1st CAB completes return to Fort Riley: Soldiers served 9 months in southern Afghanistan
May 21, 2014
The five pairs of boots marching into the hangar to waiting loved ones May 9 symbolized more than just the Soldiers' return. Those five men -- all Soldiers assigned to the 1st Infantry Division's 1st Combat Aviation Brigade -- were the final five from the brigade to depart Afghanistan.
The final five were the last vestiges of the brigade's deployment to Afghanistan, Col. Matthew Lewis, the brigade's commander, told the group before they were reunited with their families and friends that night.
"You are the final sentence of the final paragraph of the final chapter of the CAB's deployment," he said. "You all did a great job."
Men and women of the "Demon" brigade began their nine-month deployment to southern Afghanistan last summer. In February, Lewis got word he'd have to send 300 to 400 home as the U.S. military began its force drawdown in Afghanistan. In all, about 2,000 from the CAB came and went from the country during the course of nine months.
In that time, the Soldiers continued their mission of providing life-saving operations in the form of air transportation, medical support and evacuations and gunships to reinforce the fighters on the ground. Those task forces spanned the Kandahar, Zabul and Urozgan provinces, Lewis said, and included work with Italian, Spanish and Afghan troops.
The final five's return was the final chapter of the Demon brigade's service in Afghanistan, Lewis said.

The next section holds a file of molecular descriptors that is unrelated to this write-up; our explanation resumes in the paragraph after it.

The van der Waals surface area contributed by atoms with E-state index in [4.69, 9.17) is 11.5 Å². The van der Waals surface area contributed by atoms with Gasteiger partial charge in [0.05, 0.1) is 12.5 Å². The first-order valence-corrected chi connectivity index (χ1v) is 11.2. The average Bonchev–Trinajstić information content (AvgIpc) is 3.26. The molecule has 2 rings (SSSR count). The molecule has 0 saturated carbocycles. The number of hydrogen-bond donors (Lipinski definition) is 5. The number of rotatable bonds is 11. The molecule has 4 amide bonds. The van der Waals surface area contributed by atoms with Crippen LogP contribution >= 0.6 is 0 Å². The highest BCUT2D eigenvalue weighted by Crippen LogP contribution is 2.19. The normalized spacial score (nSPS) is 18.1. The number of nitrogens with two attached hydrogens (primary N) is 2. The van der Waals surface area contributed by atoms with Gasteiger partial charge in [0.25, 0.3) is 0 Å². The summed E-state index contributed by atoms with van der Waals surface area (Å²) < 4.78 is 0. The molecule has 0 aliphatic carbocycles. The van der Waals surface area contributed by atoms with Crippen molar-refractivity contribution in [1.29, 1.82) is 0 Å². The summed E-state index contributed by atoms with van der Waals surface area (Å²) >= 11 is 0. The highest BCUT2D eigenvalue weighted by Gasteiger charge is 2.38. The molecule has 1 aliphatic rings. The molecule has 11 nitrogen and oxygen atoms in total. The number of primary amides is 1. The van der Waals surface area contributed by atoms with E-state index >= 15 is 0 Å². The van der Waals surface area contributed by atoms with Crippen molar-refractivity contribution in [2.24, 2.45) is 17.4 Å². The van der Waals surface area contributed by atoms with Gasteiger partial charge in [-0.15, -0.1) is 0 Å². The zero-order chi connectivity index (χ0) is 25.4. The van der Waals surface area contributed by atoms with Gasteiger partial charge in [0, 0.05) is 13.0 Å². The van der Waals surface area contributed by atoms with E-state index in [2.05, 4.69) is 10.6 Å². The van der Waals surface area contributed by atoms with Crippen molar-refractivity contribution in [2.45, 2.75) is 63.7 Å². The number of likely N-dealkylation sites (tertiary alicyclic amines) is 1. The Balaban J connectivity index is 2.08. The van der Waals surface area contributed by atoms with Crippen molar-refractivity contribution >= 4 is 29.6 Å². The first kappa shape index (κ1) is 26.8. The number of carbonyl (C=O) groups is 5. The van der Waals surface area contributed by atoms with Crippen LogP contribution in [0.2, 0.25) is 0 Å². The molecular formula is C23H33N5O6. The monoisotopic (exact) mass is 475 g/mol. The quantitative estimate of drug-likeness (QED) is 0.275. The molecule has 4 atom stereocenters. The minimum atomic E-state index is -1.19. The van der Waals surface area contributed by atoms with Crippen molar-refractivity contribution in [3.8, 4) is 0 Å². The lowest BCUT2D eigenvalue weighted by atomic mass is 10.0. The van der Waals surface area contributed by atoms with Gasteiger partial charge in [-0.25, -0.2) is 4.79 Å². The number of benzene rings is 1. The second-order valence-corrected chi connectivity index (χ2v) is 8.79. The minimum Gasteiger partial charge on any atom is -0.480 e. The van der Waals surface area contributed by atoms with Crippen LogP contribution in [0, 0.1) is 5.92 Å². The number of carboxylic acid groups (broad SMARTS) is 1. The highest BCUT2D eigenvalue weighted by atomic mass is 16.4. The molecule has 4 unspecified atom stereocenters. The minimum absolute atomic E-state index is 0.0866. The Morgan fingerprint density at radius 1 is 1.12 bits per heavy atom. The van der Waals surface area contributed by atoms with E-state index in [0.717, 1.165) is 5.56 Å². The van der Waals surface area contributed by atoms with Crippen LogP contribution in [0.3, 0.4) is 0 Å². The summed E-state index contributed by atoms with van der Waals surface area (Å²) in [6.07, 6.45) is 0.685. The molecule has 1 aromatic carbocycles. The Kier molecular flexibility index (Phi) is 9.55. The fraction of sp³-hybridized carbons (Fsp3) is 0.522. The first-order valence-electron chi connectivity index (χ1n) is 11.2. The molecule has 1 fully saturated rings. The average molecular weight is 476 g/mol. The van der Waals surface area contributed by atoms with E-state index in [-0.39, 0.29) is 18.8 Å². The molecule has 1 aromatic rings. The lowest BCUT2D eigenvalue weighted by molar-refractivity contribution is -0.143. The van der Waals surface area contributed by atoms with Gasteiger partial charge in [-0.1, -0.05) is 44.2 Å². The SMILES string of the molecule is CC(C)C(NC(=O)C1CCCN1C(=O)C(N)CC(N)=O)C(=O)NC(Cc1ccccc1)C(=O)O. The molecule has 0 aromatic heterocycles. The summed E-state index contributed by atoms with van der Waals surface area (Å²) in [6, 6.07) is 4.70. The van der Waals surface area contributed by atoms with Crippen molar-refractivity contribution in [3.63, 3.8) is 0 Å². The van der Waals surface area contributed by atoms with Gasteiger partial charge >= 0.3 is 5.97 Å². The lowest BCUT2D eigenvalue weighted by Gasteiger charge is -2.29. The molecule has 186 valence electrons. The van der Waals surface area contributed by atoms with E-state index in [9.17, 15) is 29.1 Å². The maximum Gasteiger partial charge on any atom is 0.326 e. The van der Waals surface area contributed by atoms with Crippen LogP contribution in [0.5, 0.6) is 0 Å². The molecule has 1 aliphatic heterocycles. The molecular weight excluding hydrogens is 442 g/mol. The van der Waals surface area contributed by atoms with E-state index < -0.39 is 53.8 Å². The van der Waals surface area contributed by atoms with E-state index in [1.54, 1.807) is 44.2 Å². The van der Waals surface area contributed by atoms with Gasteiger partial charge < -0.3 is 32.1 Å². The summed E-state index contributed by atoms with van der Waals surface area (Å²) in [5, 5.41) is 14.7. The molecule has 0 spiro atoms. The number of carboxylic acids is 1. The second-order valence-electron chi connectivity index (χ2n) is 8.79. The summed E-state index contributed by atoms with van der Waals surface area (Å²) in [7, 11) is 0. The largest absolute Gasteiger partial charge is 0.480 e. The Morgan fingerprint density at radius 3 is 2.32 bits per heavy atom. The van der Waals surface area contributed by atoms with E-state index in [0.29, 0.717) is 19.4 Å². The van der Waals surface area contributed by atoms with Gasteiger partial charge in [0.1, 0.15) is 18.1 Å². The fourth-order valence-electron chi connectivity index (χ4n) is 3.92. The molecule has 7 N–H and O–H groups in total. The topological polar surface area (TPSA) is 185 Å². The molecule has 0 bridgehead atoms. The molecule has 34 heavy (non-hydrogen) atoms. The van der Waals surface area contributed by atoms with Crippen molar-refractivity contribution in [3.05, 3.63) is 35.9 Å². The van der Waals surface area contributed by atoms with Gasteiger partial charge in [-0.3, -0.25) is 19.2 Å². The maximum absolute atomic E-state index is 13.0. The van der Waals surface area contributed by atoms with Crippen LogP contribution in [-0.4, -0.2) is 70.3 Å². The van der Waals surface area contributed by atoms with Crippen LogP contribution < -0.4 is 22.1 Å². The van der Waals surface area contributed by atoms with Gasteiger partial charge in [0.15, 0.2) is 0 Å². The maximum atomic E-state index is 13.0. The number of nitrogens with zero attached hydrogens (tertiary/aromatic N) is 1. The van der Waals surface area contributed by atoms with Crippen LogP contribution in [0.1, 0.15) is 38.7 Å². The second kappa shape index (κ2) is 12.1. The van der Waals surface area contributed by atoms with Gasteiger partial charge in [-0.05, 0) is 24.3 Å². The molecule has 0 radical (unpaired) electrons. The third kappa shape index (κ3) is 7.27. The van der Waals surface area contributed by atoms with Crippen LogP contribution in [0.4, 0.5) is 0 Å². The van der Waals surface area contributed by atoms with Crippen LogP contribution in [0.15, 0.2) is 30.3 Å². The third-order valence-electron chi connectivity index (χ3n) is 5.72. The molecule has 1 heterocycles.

"We can now close this chapter and then prepare for our next mission, whichever that might be," he said.
In separate discussions with waiting loved ones and returning Soldiers, Lewis urged all to focus on three actions: rest, recover and integrate. The first 96 hours after a Soldier's return are critical, he said. It's all about rest and physical training, which helps the body recover.
"And the other aspect I've talked to them about is taking things in moderation," Lewis said of his order to the Soldiers. "I told them don't binge eat, don't binge drink, don't binge drive."
There are certain restrictions on how far from their home stations Soldiers are permitted to travel because "we just want them to rest, to get back on the normal sleep schedule and just to be patient," Lewis said.
The brigade has hosted more than 15 redeployment ceremonies since mid-April to welcome home Soldiers. The ceremonies are great and euphoric, Lewis said, and one can't describe in words the feeling one has as he walks through the doors to waiting loved ones. But, relatively quickly, life and normal troubles at home surface. Families have changed, the Soldiers have changed and the key is to take things in moderation with patience and love, Lewis said.